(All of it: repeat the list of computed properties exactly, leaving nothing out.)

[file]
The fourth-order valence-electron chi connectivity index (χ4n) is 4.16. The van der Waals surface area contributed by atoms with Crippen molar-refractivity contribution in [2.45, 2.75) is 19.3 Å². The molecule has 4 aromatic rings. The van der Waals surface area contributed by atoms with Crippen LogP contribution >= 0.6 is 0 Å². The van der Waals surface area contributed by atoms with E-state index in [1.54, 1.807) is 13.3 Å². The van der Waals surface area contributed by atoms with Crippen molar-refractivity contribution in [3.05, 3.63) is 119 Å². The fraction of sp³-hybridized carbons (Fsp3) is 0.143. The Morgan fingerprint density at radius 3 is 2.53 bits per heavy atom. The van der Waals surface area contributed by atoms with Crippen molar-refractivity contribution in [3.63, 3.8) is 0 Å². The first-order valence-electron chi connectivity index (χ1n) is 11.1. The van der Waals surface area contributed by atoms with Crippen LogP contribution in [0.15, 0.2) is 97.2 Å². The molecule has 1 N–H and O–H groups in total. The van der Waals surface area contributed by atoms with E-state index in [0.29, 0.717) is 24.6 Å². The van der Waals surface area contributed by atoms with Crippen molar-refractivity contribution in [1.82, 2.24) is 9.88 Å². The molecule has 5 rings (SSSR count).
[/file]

The fourth-order valence-electron chi connectivity index (χ4n) is 4.16. The van der Waals surface area contributed by atoms with Crippen molar-refractivity contribution in [2.45, 2.75) is 19.3 Å². The molecule has 4 aromatic rings. The van der Waals surface area contributed by atoms with Crippen LogP contribution >= 0.6 is 0 Å². The van der Waals surface area contributed by atoms with E-state index in [1.54, 1.807) is 13.3 Å². The van der Waals surface area contributed by atoms with Crippen molar-refractivity contribution in [3.05, 3.63) is 119 Å². The fraction of sp³-hybridized carbons (Fsp3) is 0.143. The Morgan fingerprint density at radius 3 is 2.53 bits per heavy atom. The van der Waals surface area contributed by atoms with Crippen molar-refractivity contribution in [3.63, 3.8) is 0 Å². The first-order valence-electron chi connectivity index (χ1n) is 11.1. The van der Waals surface area contributed by atoms with Crippen LogP contribution in [0.15, 0.2) is 97.2 Å². The molecule has 1 N–H and O–H groups in total. The van der Waals surface area contributed by atoms with E-state index in [0.29, 0.717) is 24.6 Å². The van der Waals surface area contributed by atoms with Crippen molar-refractivity contribution in [1.82, 2.24) is 9.88 Å². The molecule has 5 rings (SSSR count).